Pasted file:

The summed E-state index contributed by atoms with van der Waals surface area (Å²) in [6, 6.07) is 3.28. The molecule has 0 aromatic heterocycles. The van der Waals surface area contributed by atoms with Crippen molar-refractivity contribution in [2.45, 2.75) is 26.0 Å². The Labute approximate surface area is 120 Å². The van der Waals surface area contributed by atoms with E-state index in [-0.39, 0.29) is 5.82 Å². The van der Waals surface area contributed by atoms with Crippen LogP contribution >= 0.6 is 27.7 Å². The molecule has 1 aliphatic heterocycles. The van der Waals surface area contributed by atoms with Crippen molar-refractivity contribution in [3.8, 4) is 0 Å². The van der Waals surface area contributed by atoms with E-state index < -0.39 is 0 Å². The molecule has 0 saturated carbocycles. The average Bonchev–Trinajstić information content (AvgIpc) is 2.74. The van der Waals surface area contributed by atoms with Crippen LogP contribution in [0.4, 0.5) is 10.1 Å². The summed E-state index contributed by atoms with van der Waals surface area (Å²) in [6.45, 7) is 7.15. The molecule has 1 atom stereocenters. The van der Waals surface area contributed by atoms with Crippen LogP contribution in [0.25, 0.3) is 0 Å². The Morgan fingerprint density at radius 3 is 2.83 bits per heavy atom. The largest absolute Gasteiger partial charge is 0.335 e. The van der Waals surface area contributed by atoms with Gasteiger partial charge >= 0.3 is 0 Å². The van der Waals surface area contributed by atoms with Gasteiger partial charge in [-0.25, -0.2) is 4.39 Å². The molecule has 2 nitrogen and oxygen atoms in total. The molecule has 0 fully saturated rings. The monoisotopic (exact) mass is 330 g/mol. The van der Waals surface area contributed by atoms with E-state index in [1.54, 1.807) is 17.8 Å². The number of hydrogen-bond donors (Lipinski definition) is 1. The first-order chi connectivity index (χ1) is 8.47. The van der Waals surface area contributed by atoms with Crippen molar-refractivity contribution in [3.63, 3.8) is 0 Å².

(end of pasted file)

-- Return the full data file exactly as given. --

The summed E-state index contributed by atoms with van der Waals surface area (Å²) in [6, 6.07) is 3.28. The molecule has 0 aromatic heterocycles. The van der Waals surface area contributed by atoms with Crippen molar-refractivity contribution in [2.45, 2.75) is 26.0 Å². The Labute approximate surface area is 120 Å². The van der Waals surface area contributed by atoms with E-state index in [-0.39, 0.29) is 5.82 Å². The van der Waals surface area contributed by atoms with Crippen LogP contribution >= 0.6 is 27.7 Å². The molecule has 1 aliphatic heterocycles. The van der Waals surface area contributed by atoms with Crippen molar-refractivity contribution in [3.8, 4) is 0 Å². The van der Waals surface area contributed by atoms with E-state index < -0.39 is 0 Å². The molecule has 0 saturated carbocycles. The average Bonchev–Trinajstić information content (AvgIpc) is 2.74. The van der Waals surface area contributed by atoms with Crippen LogP contribution in [0.4, 0.5) is 10.1 Å². The summed E-state index contributed by atoms with van der Waals surface area (Å²) in [6.45, 7) is 7.15. The molecule has 1 atom stereocenters. The van der Waals surface area contributed by atoms with Crippen LogP contribution in [0.25, 0.3) is 0 Å². The Morgan fingerprint density at radius 3 is 2.83 bits per heavy atom. The largest absolute Gasteiger partial charge is 0.335 e. The van der Waals surface area contributed by atoms with Gasteiger partial charge >= 0.3 is 0 Å². The van der Waals surface area contributed by atoms with Gasteiger partial charge in [-0.25, -0.2) is 4.39 Å². The molecule has 2 nitrogen and oxygen atoms in total. The molecule has 0 fully saturated rings. The monoisotopic (exact) mass is 330 g/mol. The van der Waals surface area contributed by atoms with E-state index in [1.54, 1.807) is 17.8 Å². The number of hydrogen-bond donors (Lipinski definition) is 1. The first-order chi connectivity index (χ1) is 8.47. The van der Waals surface area contributed by atoms with Crippen molar-refractivity contribution in [3.63, 3.8) is 0 Å².